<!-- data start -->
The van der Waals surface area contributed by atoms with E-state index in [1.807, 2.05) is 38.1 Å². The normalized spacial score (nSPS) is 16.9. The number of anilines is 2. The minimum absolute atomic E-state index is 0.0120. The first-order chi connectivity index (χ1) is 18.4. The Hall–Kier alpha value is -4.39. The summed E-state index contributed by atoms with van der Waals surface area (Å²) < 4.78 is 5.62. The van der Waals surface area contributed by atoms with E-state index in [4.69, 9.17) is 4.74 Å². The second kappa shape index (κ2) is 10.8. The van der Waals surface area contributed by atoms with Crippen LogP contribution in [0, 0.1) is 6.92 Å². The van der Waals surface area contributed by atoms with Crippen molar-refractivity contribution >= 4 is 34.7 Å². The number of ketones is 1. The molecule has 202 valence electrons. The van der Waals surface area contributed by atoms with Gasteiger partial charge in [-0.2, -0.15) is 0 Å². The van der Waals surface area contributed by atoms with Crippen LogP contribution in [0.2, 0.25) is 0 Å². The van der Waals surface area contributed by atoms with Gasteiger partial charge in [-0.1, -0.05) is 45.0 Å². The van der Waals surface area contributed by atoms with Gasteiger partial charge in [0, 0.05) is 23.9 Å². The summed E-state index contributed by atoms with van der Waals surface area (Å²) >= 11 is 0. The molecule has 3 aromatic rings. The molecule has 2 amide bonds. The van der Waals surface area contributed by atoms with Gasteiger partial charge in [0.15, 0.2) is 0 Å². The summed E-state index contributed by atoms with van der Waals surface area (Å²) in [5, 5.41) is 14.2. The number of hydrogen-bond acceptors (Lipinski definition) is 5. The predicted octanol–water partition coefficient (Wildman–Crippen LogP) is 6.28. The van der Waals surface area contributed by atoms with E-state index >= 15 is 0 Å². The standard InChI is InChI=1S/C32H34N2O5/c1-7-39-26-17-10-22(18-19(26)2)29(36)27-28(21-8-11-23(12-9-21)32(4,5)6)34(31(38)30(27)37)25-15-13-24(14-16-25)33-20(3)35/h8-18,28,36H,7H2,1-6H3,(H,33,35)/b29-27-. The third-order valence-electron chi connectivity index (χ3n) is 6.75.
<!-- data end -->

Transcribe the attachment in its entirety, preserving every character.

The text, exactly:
The van der Waals surface area contributed by atoms with E-state index in [1.807, 2.05) is 38.1 Å². The normalized spacial score (nSPS) is 16.9. The number of anilines is 2. The minimum absolute atomic E-state index is 0.0120. The first-order chi connectivity index (χ1) is 18.4. The Hall–Kier alpha value is -4.39. The summed E-state index contributed by atoms with van der Waals surface area (Å²) < 4.78 is 5.62. The van der Waals surface area contributed by atoms with E-state index in [4.69, 9.17) is 4.74 Å². The second kappa shape index (κ2) is 10.8. The van der Waals surface area contributed by atoms with Crippen LogP contribution in [0, 0.1) is 6.92 Å². The van der Waals surface area contributed by atoms with Crippen molar-refractivity contribution >= 4 is 34.7 Å². The number of ketones is 1. The molecule has 202 valence electrons. The van der Waals surface area contributed by atoms with Gasteiger partial charge in [-0.2, -0.15) is 0 Å². The van der Waals surface area contributed by atoms with Crippen LogP contribution in [0.2, 0.25) is 0 Å². The van der Waals surface area contributed by atoms with Gasteiger partial charge in [-0.1, -0.05) is 45.0 Å². The van der Waals surface area contributed by atoms with Gasteiger partial charge in [0, 0.05) is 23.9 Å². The summed E-state index contributed by atoms with van der Waals surface area (Å²) >= 11 is 0. The molecule has 3 aromatic rings. The molecule has 2 amide bonds. The van der Waals surface area contributed by atoms with Gasteiger partial charge in [0.15, 0.2) is 0 Å². The summed E-state index contributed by atoms with van der Waals surface area (Å²) in [5, 5.41) is 14.2. The number of hydrogen-bond acceptors (Lipinski definition) is 5. The predicted octanol–water partition coefficient (Wildman–Crippen LogP) is 6.28. The van der Waals surface area contributed by atoms with E-state index >= 15 is 0 Å². The standard InChI is InChI=1S/C32H34N2O5/c1-7-39-26-17-10-22(18-19(26)2)29(36)27-28(21-8-11-23(12-9-21)32(4,5)6)34(31(38)30(27)37)25-15-13-24(14-16-25)33-20(3)35/h8-18,28,36H,7H2,1-6H3,(H,33,35)/b29-27-. The third-order valence-electron chi connectivity index (χ3n) is 6.75.